My grandpa played a significant role in my life. Growing up, we lived not far from him, so he and Mimi were very involved in my childhood. Most memories hold him in the pictures I have in my mind of my major and minor life moments. I can see him in the audience at my piano recitals and choir concerts, the bleachers at grade school softball games, the living room on Christmas morning. I smell his coffee that he dunked his oatmeal cookies in, and the aroma of the woodchips from his workshop at the green house off of 41st street. I can hear him snoring in the next room when I used to spend the night at my grandparents’ house, his voice egging my brother or Uncle Jerry on during a card game, and his laugh, the loudest one in the theatre, when he went with Mom and I to see My Big Fat Greek Wedding – the first theatre movie he had watched in a dozen or so years. I taste the fresh raspberries he picked from his backyard, and I can feel his whiskers scratching my cheek and his hands showing me how to hold a golf club. I do not have photographs of all of these moments, but they are carved in my mind.
And carving is something Papa loved to do for many years. He showed me how to carve, he even came to my class in gradeschool once to do a lesson on carving. Although I appreciated his craftsmanship, the lessons on carving never really took hold for me. However, there are many other lessons that did.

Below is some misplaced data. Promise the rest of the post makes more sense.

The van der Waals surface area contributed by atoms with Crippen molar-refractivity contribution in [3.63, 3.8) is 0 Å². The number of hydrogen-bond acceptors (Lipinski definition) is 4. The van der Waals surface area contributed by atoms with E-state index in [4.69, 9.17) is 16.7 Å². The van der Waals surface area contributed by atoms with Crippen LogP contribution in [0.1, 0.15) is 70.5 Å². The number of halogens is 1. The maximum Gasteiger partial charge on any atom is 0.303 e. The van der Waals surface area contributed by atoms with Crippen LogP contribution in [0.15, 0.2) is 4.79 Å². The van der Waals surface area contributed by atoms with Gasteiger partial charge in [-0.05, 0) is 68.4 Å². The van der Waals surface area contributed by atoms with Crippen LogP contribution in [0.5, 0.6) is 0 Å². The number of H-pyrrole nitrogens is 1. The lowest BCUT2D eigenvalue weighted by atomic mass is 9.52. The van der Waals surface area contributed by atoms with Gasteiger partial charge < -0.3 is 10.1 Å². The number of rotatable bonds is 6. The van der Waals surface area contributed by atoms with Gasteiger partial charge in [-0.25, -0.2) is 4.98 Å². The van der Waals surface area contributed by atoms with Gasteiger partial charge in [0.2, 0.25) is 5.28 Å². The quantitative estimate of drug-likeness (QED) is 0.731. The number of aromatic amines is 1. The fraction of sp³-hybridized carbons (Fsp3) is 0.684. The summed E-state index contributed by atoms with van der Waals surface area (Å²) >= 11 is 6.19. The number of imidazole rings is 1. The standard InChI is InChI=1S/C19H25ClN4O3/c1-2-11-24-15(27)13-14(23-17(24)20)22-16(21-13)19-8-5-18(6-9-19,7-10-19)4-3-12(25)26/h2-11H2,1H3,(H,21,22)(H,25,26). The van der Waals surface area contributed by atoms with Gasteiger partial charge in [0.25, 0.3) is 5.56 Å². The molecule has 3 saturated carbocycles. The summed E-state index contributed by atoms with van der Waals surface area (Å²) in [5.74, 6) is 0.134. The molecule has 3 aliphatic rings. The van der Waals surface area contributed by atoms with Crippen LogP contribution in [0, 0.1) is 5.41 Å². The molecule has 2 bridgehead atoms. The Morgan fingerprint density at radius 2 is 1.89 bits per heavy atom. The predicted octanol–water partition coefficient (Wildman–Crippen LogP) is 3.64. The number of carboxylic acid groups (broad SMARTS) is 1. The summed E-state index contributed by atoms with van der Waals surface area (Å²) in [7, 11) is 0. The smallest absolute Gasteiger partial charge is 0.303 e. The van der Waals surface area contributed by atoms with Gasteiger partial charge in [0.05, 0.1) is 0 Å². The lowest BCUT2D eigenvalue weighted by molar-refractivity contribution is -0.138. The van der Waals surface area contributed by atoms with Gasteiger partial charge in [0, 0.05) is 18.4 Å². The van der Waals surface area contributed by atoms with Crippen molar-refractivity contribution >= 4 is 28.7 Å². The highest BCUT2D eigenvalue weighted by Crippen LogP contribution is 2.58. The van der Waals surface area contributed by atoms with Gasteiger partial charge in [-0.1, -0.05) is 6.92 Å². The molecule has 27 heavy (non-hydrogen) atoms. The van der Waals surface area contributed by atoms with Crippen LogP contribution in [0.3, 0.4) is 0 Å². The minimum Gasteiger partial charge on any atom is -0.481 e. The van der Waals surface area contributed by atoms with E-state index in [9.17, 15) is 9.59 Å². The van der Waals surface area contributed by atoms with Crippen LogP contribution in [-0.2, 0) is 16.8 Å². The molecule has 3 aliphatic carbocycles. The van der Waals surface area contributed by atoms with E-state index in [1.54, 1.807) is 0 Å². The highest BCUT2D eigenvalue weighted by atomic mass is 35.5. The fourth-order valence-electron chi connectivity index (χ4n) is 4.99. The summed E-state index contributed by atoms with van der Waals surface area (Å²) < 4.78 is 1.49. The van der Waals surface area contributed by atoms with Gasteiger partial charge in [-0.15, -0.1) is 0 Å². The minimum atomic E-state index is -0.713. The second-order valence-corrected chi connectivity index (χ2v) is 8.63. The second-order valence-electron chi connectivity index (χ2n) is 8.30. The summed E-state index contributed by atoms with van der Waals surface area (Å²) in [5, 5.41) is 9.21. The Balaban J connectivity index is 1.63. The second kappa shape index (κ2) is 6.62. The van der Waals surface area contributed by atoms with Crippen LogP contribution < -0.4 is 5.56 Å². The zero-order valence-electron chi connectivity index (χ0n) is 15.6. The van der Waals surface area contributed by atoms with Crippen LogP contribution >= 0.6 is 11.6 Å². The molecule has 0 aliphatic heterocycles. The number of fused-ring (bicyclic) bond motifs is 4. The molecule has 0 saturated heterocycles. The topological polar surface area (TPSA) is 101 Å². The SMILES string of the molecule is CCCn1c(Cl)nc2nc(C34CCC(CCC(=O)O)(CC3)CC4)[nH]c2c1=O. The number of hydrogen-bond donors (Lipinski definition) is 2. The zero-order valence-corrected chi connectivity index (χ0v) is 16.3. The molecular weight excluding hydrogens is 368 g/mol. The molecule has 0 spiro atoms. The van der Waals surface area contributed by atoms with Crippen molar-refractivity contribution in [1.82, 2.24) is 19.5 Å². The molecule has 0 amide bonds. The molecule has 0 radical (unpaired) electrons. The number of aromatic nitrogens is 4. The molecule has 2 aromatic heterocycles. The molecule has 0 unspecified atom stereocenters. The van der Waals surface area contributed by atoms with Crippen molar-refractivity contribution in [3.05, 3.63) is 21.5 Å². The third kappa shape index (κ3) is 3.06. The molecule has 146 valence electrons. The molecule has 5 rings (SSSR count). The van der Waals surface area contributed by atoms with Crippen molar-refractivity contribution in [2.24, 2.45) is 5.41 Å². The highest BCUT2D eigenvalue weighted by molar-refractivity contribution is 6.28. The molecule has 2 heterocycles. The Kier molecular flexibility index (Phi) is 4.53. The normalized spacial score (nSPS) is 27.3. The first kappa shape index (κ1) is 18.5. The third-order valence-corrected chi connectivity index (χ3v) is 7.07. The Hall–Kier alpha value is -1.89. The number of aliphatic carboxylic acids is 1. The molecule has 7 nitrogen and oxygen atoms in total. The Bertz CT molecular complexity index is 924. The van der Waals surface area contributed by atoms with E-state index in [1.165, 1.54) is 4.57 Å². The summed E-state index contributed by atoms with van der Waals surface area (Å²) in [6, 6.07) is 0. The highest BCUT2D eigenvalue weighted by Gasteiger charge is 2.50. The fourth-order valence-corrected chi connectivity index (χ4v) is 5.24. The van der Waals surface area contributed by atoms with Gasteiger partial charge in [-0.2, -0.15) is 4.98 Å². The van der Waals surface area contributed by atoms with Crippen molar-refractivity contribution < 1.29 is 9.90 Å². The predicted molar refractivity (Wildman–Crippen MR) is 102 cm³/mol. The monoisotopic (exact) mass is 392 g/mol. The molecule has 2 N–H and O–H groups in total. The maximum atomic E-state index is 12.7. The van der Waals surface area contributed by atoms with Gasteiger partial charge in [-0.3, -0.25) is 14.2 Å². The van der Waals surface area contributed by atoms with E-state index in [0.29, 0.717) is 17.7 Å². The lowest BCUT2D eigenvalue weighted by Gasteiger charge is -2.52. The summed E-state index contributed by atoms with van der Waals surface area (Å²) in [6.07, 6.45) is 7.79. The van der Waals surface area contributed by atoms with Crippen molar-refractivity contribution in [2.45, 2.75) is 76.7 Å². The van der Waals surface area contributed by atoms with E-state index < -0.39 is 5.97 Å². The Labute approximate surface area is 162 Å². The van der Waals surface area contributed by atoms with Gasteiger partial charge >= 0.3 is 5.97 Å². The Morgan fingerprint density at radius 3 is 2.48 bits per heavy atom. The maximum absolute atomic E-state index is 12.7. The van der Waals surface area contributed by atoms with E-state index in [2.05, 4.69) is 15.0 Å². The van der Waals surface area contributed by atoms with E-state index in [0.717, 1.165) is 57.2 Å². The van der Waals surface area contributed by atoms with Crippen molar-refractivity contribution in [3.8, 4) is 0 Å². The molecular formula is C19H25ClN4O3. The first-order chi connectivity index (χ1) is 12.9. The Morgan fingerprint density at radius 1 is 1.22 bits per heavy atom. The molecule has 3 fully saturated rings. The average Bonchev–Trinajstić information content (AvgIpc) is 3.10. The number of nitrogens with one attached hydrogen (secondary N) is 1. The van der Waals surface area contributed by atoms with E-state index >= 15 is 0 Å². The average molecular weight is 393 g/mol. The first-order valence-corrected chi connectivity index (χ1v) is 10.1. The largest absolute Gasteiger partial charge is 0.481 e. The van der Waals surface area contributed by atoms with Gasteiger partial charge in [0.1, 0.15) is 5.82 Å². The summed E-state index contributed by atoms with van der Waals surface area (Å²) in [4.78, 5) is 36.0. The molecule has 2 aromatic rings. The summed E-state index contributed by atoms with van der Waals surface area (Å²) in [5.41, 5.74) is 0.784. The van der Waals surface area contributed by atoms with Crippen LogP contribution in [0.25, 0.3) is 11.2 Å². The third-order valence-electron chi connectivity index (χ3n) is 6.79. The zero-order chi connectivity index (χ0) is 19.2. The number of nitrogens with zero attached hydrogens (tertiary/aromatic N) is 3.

The first was to not be afraid to tell people what you think, even if they do not agree with you. My grandpa was good at letting you know what he thought. He gave me a few pieces of advice as I grew up. When I was very young, the obvious things like looking both ways before crossing the street and being nice to my younger brother. When I started to drive, he always asked me if I was checking the oil. Every phone conversation I had with him from college until I got married included this question, “Have you checked the oil lately?” When I went away to college, I think he wanted me to find the one. “Spend time in the cafeteria. Go to the football games. The boys are there.” he would tell me. Yet when I left college, single, and moved out west on my own to a Marine base town I heard slightly different advice, “Don’t marry a Marine.” So I followed that advice and married an Air Force man. My last phone conversation with him a week ago was actually Papa giving me advice. It was almost as if he knew he wouldn’t be around much longer, and he wanted to give me his two cents on what to do with the next phase of my life.
Another thing I learned is that you do not have to become a statistic. Papa grew up poor and without having a father around very much. He wasn’t an outstanding student, but he made something with his life. He worked hard and eventually became a fire chief for the city of Moline. He stayed married to one woman for over fifty-seven years. He raised three successful daughters, and has five hard-working grandchildren.